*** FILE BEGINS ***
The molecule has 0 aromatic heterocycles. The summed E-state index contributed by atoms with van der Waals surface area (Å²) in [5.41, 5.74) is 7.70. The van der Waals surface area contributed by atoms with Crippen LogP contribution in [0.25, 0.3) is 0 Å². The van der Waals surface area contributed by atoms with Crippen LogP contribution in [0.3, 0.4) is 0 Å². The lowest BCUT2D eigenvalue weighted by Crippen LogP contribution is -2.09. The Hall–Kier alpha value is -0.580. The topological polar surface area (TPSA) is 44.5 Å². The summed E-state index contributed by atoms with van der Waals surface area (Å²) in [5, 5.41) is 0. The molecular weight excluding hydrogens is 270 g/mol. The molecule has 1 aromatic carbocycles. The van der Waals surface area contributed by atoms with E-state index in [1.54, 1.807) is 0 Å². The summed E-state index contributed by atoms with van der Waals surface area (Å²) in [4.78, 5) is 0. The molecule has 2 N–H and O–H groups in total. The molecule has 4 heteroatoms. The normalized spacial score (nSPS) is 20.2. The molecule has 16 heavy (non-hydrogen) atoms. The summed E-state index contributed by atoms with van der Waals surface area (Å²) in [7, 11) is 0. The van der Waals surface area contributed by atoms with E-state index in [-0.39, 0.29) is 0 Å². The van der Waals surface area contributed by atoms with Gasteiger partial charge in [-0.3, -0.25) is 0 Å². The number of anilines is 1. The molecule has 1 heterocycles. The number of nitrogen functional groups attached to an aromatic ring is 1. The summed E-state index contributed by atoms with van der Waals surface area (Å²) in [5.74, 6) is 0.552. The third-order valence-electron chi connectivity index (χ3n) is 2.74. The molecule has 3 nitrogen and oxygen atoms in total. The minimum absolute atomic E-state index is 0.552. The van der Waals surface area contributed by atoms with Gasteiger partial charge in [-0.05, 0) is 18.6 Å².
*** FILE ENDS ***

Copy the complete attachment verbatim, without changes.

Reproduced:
The molecule has 0 aromatic heterocycles. The summed E-state index contributed by atoms with van der Waals surface area (Å²) in [5.41, 5.74) is 7.70. The van der Waals surface area contributed by atoms with Crippen LogP contribution in [0.25, 0.3) is 0 Å². The van der Waals surface area contributed by atoms with Crippen LogP contribution in [0.3, 0.4) is 0 Å². The lowest BCUT2D eigenvalue weighted by Crippen LogP contribution is -2.09. The Hall–Kier alpha value is -0.580. The topological polar surface area (TPSA) is 44.5 Å². The summed E-state index contributed by atoms with van der Waals surface area (Å²) in [5, 5.41) is 0. The molecular weight excluding hydrogens is 270 g/mol. The molecule has 1 aromatic carbocycles. The van der Waals surface area contributed by atoms with E-state index in [1.54, 1.807) is 0 Å². The summed E-state index contributed by atoms with van der Waals surface area (Å²) in [4.78, 5) is 0. The molecule has 2 N–H and O–H groups in total. The molecule has 4 heteroatoms. The normalized spacial score (nSPS) is 20.2. The molecule has 16 heavy (non-hydrogen) atoms. The summed E-state index contributed by atoms with van der Waals surface area (Å²) in [7, 11) is 0. The van der Waals surface area contributed by atoms with E-state index in [-0.39, 0.29) is 0 Å². The van der Waals surface area contributed by atoms with Gasteiger partial charge in [-0.3, -0.25) is 0 Å². The number of anilines is 1. The molecule has 1 heterocycles. The number of nitrogen functional groups attached to an aromatic ring is 1. The summed E-state index contributed by atoms with van der Waals surface area (Å²) in [5.74, 6) is 0.552. The third-order valence-electron chi connectivity index (χ3n) is 2.74. The molecule has 3 nitrogen and oxygen atoms in total. The minimum absolute atomic E-state index is 0.552. The van der Waals surface area contributed by atoms with Gasteiger partial charge in [-0.05, 0) is 18.6 Å².